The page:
Best day since yesterday
Flogging Molly headlines sold-out punk party at the Senator
Lines of black-hooded punk rockers wound their way along the halls in the Senator Theatre lobby, resembling trails of ants, many sporting the headliner’s trademark four-leaf-clover logo, waiting for the traditional-Irish/punk band Flogging Molly to perform Saturday night.
The Briefs, with their stylish pop-punk appeal, were the first band to take the stage. Wearing kooky ‘80s-style wide-rimmed glasses and sporting bright blond hair, the band members warmed up the audience with their new-wave blend of punk rock in the vein of The Ramones and The Buzzcocks. The Briefs did a great job getting fans up out of their seats and moving around.
Not too far from its hometown of Petaluma, Tsunami Bomb was happy to be in “beautiful Chico” and to be sharing the stage with The Briefs and Flogging Molly.
Die-hard fans made a beeline for the front of the stage when the band started its set. Vocalist Agent M had to be one of the sweetest singers ever to take the stage, with her ability to win over male and female fans with her girl-next-door vibe and bubbly persona. Flashing a huge grin to the audience, she belted out consistently strong vocals with the booming beat of the drums keeping a fervent pace. The band played several tracks off its latest CD release, “The Definitive Act.”
Agent M danced enthusiastically as the audience started to get riled up, posing dramatically with her cropped black hair falling messily over her eyes. A lone skate sneaker flew across the mosh pit, signaling the first crowd surfer to flail to where Agent M was giving high-fives, and Tsunami Bomb made its exit with moshers pounding their fists in the air singing, “Oh, Oh,” and clapping to the fading rhythm of the drums.
While M and crew kept the speedy tempo solid during its set, with punchy bubble gum songwriting and simple guitar riffs, there wasn’t enough variety. Tsunami Bomb would have been well served to have included a few slower songs or changed up the dynamics during the night to break up the monotony of one short blast of noise after the other.
A chant of “Flogging Molly, Flogging Molly” started out as a murmur in the middle of the floor and slowly grew louder and more intense as the band’s banner hung quietly in the shadows.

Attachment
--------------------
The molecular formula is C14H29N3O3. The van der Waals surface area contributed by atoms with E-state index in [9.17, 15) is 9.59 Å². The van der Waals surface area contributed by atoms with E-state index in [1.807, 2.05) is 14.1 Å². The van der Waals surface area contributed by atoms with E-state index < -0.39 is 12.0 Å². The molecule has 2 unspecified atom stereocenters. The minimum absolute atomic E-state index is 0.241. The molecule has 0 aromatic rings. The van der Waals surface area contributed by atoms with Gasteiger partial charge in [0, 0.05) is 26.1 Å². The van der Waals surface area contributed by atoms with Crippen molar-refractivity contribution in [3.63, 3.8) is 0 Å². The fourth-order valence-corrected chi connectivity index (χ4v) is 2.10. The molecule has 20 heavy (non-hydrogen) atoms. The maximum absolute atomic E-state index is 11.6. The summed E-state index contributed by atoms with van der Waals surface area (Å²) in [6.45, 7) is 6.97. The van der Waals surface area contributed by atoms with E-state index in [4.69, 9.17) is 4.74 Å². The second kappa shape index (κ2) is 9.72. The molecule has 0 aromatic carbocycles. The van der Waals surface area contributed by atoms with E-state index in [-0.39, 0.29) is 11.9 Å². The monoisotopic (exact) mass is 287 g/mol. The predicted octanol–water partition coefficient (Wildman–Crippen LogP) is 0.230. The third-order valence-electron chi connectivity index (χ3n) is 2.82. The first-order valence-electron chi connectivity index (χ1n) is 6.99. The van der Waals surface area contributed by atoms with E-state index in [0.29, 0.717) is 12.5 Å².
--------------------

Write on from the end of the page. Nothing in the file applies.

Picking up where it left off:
There was finally some movement as each of the seven sharply dressed band members spread themselves evenly across the stage. No introductions, no nonsense, just one sudden burst of song. A full, rich sound filled the theater and caused many couples to spontaneously bust out their own version of an Irish jig.
Drummer George Schwindt thumped out the beat of the group’s new track, “Screaming at the Wailing Wall,” off its latest release, Within a Mile of Home, and lead vocalist Dave King introduced the anti-Bush/anti-war anthem with middle fingers held high, receiving a consensus of “boos” from the audience in agreement with his sentiment.
Eyes sparkling with mischief, King raised his cup to the imbibing fans sitting in the upper balcony as the band slowed down to perform a heartfelt song titled, “To Youth (My Sweet Roisin Dubh),” written about King’s father and also as a tribute to the “Black Rose” of Ireland.
Flogging Molly’s repertoire was filled with melodies that lend themselves to being great drinking songs with friends. There were no drinks of water between songs for this group, though; instead swigs of Guinness framed King’s gritty and loveable crooning about childhood memories of living in Ireland as well as the historical events of his homeland.
The combination of traditional and non-traditional instruments—tin whistle, fiddle, mandolin, acoustic guitar, electric guitar and the accordion—incorporated with the simplicity of fast punk riffs is the basis of Flogging Molly’s sound. And, while the band’s familial camaraderie brought a certain level of comfort to its interaction with the audience, the passionate performance was even more appealing.
“The Worst Day Since Yesterday" was chosen to complete the show, and many in the packed theater sang along, arm in arm, at the top of their lungs: "Hurry back to me my wild calling/ It’s been the worst day since yesterday."